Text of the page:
The first day candidates can file to run in the city primary is Jan. 19, and the majority of current New Albany City Council members plan to seek re-election this year ...
New Albany candidates have until noon Feb. 18 to file in the county clerk’s office, which is located in room 235 of the City-County Building at 311 Hauss Square.
A few random thoughts.
The local Democratic machine’s decline was underway long before last November's comprehensive shellacking; in the months since, it has disappeared from view. Does New Albany’s Democratic Party still have the strength (and the will) to contest municipal elections in 2011?
In spite of the Democratic drubbing, the inner city still held the line, thanks presumably to straight ticket voting. Remembering that precious few Democrats in New Albany know or care about the party’s national platform, ongoing pockets of resistance in the inner city are a good thing for Democrats overall.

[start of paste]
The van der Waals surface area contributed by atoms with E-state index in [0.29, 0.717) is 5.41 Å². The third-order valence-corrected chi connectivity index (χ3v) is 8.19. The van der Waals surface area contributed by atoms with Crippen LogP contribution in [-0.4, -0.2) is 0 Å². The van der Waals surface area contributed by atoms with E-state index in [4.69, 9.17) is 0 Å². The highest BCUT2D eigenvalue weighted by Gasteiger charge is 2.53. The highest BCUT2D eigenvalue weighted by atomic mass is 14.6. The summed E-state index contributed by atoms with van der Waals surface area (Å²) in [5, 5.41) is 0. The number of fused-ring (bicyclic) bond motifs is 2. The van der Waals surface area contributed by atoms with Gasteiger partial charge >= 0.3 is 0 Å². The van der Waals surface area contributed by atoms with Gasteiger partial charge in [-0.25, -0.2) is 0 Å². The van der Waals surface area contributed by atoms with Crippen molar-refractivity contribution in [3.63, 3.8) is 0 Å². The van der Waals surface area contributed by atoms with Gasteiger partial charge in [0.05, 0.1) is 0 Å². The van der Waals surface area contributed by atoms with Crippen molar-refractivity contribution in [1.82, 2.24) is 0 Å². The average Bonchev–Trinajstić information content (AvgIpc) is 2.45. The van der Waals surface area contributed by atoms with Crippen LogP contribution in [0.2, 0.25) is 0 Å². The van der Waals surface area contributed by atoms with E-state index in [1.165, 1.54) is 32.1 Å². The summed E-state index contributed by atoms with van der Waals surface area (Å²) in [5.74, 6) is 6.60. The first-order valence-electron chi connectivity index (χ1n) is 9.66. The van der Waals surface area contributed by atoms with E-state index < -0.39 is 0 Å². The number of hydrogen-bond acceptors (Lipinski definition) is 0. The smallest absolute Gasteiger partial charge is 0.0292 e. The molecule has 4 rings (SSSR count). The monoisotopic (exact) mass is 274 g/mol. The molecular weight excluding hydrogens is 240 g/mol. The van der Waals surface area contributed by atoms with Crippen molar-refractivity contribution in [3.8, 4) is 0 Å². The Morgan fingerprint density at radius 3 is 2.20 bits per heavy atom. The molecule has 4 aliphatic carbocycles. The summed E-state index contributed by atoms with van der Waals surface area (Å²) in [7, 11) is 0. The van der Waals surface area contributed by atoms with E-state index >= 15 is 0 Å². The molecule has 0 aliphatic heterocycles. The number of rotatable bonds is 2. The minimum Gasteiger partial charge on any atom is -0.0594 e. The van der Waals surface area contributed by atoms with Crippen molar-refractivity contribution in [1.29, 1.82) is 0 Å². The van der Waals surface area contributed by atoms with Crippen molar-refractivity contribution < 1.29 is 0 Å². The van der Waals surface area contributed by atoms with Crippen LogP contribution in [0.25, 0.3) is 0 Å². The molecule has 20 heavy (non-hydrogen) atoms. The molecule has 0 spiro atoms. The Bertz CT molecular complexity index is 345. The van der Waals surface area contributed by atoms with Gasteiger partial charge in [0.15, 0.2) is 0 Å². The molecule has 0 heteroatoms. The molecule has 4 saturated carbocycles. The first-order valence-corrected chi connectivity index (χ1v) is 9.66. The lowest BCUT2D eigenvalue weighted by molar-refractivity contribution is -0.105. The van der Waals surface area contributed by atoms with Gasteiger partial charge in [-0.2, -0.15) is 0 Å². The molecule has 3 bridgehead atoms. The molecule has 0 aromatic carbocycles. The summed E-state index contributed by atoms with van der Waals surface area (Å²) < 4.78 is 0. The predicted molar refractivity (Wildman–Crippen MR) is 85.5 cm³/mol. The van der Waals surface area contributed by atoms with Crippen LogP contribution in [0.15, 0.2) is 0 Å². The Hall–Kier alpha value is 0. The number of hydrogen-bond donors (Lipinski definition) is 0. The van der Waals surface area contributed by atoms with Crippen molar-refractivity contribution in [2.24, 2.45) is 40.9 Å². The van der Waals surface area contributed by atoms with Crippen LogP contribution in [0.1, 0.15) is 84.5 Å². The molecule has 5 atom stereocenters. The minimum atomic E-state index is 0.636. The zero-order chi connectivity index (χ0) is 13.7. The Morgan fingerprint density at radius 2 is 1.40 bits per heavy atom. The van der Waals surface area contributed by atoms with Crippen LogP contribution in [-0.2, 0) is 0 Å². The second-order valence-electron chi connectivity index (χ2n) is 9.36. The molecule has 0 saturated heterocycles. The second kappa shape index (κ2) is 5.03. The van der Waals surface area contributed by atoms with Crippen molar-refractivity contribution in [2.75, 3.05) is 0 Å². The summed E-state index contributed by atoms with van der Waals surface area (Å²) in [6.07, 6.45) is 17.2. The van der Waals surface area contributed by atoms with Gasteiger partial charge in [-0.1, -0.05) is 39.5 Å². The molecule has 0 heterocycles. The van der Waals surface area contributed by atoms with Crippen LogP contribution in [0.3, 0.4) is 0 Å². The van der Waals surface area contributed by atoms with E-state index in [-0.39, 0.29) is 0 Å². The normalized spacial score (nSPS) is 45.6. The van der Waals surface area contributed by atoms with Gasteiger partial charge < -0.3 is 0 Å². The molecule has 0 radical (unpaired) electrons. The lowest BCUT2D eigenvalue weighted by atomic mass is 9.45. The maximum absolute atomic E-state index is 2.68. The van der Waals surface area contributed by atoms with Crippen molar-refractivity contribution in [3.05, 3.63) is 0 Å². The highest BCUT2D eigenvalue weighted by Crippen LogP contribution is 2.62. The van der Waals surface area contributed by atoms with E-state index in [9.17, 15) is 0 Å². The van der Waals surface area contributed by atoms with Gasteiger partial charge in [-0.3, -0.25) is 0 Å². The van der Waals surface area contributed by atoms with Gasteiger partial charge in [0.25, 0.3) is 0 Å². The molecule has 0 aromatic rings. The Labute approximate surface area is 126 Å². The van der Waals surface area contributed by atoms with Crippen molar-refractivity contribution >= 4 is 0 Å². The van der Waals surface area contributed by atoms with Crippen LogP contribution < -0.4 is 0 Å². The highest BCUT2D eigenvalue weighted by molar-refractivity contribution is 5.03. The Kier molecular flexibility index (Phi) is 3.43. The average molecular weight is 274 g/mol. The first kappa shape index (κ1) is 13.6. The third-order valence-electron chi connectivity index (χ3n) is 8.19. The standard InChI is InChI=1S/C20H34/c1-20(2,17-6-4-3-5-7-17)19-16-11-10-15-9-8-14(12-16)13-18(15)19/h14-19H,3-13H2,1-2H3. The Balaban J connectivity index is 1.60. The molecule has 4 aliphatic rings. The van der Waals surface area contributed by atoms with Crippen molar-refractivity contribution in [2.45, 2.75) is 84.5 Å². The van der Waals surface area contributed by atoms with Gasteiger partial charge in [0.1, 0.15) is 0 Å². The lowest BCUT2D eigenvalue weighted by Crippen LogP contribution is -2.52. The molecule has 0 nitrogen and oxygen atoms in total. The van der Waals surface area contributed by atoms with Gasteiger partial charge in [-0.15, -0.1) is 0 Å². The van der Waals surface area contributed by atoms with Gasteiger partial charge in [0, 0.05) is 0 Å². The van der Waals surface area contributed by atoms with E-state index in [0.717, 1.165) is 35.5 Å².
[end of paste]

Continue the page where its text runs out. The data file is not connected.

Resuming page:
But: Given that those city council’s principal dullards most in need of removal register as Democrats and benefit from these straight party votes, it makes it harder to facilitate their forced retirement without the pre-assistance of the machine – which was unwilling to cooperate when breathing, and now barely exists at all.
And yet, some insist that the unprecedented size and scope of last November’s Republican victory – albeit benefiting from county GOP cadres and without municipal offices up for grabs – make it at least possible that Republicans might do better in the inner city this time around.
Do the Republicans have candidates? One would think that success has bred greater numbers and a larger pool for selection. If the GOP has a credible candidate in a place like the 3rd district, is there any way such a candidate can beat Steve Price, who typically routs Republicans in the fall after winning divided Democratic primaries in the spring?
Is there any room for viable independent candidacies in any of this (or these)?